Thursday, November 10, 2011

Remembering to Stand

This time of year is always a mixed bag of emotions for me and this year is no different. I feel pride, sadness, patriotism, grief and hope. I am overcome by the depth of sacrifice strangers are willing to make to protect freedom and ensure justice for people they will never know; I am amazed at how they can use words like duty and honour in the face of danger and death and I am humbled that they have given their all for me and my children and my children's children.

We have a strong connection to the military in our family. Mr. Awesome's dad and both grandfathers have served and my grandfather and uncle have also served and I have a cousin who is currently serving. I know the heartache and pride military families experience ... willingly. That's what gets to me. All the sacrifice, danger, injury and death is made willingly. They choose to put the greater good ahead of their own wants and needs. They choose to risk everything in hopes of bringing security and freedom to others. They choose to stand when running would be so much easier.

My grandfather rarely spoke of his time in the army; I only ever had one or two conversations with him about the actual experience of 'storming the beach'. His regiment was at Dieppe, they sailed across the English Channel in the predawn hours toward the unknown. Their hope was to launch a sneak attack, their reality was very different. Bad weather and poor communication had many of the men from my Papa's regiment, The South Saskatchewan Regiment, land on the wrong side of the river, increasing the risk to their safety and success.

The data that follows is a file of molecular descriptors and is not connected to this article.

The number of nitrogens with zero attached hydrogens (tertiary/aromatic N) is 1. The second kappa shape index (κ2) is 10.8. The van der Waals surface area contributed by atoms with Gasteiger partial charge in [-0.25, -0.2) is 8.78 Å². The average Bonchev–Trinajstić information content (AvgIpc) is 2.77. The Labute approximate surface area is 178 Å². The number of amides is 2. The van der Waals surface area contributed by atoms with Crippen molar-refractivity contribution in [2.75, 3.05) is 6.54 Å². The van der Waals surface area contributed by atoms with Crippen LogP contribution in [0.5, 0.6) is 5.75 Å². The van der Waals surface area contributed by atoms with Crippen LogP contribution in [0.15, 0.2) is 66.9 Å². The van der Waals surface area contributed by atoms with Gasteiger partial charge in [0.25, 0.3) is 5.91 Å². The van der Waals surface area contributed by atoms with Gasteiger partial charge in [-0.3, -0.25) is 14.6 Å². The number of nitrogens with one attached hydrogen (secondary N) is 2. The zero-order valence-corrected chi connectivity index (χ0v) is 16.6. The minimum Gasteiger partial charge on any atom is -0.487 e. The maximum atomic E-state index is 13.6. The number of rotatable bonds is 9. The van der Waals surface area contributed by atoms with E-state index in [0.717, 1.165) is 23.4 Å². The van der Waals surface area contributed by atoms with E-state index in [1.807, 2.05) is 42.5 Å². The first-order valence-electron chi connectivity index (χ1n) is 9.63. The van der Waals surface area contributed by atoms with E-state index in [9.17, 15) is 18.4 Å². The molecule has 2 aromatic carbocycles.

His regiment was in France for less than 8 hours on August 19, 1942 but the losses they suffered were astronomical. They retreated in a chaos of bullets, explosions and cries of pain. Many of the wounded never made it off the beach despite the best efforts of the few in tact soldiers who made repeated trips between the beach and the boats, hauling as many wounded men as they could.

I asked my grandfather once how he did it, how he could keep moving, keep soldiering with bullets flying and death everywhere he looked. He didn't say anything for a long while and then he spoke.

"You just don't have a choice. Either you keep standing and moving forward or you die. I didn't want to die so I just kept moving." I find that more true these days then ever before ... either you choose to stand and keep moving forward or you choose to lay down and die. Putting it that way, its a no brainer.

Tomorrow, as our family gathers to remember all those who risked every thing, every time for freedom, justice and hope, I will think of my grandfather, standing on the beach of Dieppe. I will think of the raining artilery, the smell of death in the air and the sounds of war and fear filling his ears, I will think of him standing and moving forward. In the moment of silence tomorrow, I will think of how he made his choice to stand when there was anything but silence surrounding him ... and I will follow his lead. I will choose to stand and keep moving forward.

Courage is not the absence of fear, but rather the judgement that something else is more important than fear. ~Ambrose Redmoon

For a full account of what the men of SSR faced that fateful day see An Exercise in Sacrifice

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